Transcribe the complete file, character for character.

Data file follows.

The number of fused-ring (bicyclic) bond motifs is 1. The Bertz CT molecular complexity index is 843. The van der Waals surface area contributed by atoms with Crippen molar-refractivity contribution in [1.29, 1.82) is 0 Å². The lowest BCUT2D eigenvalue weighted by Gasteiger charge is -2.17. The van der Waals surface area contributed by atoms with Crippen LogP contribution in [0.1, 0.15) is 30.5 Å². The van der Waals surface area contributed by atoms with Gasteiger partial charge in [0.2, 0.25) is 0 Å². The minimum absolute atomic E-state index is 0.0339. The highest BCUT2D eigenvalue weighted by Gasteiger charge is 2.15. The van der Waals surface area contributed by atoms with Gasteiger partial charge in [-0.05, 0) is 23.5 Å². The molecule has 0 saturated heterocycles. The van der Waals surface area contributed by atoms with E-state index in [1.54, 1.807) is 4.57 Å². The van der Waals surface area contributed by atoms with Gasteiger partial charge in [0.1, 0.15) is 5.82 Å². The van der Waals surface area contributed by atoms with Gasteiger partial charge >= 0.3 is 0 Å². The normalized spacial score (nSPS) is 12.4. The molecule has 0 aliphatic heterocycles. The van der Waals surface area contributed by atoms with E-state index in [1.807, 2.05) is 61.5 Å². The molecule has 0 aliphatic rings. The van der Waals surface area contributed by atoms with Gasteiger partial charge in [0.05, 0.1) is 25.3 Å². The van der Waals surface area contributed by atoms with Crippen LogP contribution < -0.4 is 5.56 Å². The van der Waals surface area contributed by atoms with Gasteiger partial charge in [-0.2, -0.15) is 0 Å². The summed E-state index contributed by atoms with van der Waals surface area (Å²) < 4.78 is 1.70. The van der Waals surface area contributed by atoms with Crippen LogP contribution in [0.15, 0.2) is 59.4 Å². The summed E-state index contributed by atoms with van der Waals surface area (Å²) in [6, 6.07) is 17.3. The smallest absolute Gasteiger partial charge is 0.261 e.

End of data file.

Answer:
The number of fused-ring (bicyclic) bond motifs is 1. The Bertz CT molecular complexity index is 843. The van der Waals surface area contributed by atoms with Crippen molar-refractivity contribution in [1.29, 1.82) is 0 Å². The lowest BCUT2D eigenvalue weighted by Gasteiger charge is -2.17. The van der Waals surface area contributed by atoms with Crippen LogP contribution in [0.1, 0.15) is 30.5 Å². The van der Waals surface area contributed by atoms with Gasteiger partial charge in [0.2, 0.25) is 0 Å². The minimum absolute atomic E-state index is 0.0339. The highest BCUT2D eigenvalue weighted by Gasteiger charge is 2.15. The van der Waals surface area contributed by atoms with Gasteiger partial charge in [-0.05, 0) is 23.5 Å². The molecule has 0 saturated heterocycles. The van der Waals surface area contributed by atoms with E-state index in [1.54, 1.807) is 4.57 Å². The van der Waals surface area contributed by atoms with Gasteiger partial charge in [0.1, 0.15) is 5.82 Å². The van der Waals surface area contributed by atoms with Gasteiger partial charge >= 0.3 is 0 Å². The normalized spacial score (nSPS) is 12.4. The molecule has 0 aliphatic heterocycles. The van der Waals surface area contributed by atoms with E-state index in [1.807, 2.05) is 61.5 Å². The molecule has 0 aliphatic rings. The van der Waals surface area contributed by atoms with Gasteiger partial charge in [0.05, 0.1) is 25.3 Å². The van der Waals surface area contributed by atoms with Crippen LogP contribution < -0.4 is 5.56 Å². The van der Waals surface area contributed by atoms with Gasteiger partial charge in [-0.2, -0.15) is 0 Å². The summed E-state index contributed by atoms with van der Waals surface area (Å²) < 4.78 is 1.70. The van der Waals surface area contributed by atoms with Crippen LogP contribution in [0.15, 0.2) is 59.4 Å². The summed E-state index contributed by atoms with van der Waals surface area (Å²) in [6, 6.07) is 17.3. The smallest absolute Gasteiger partial charge is 0.261 e.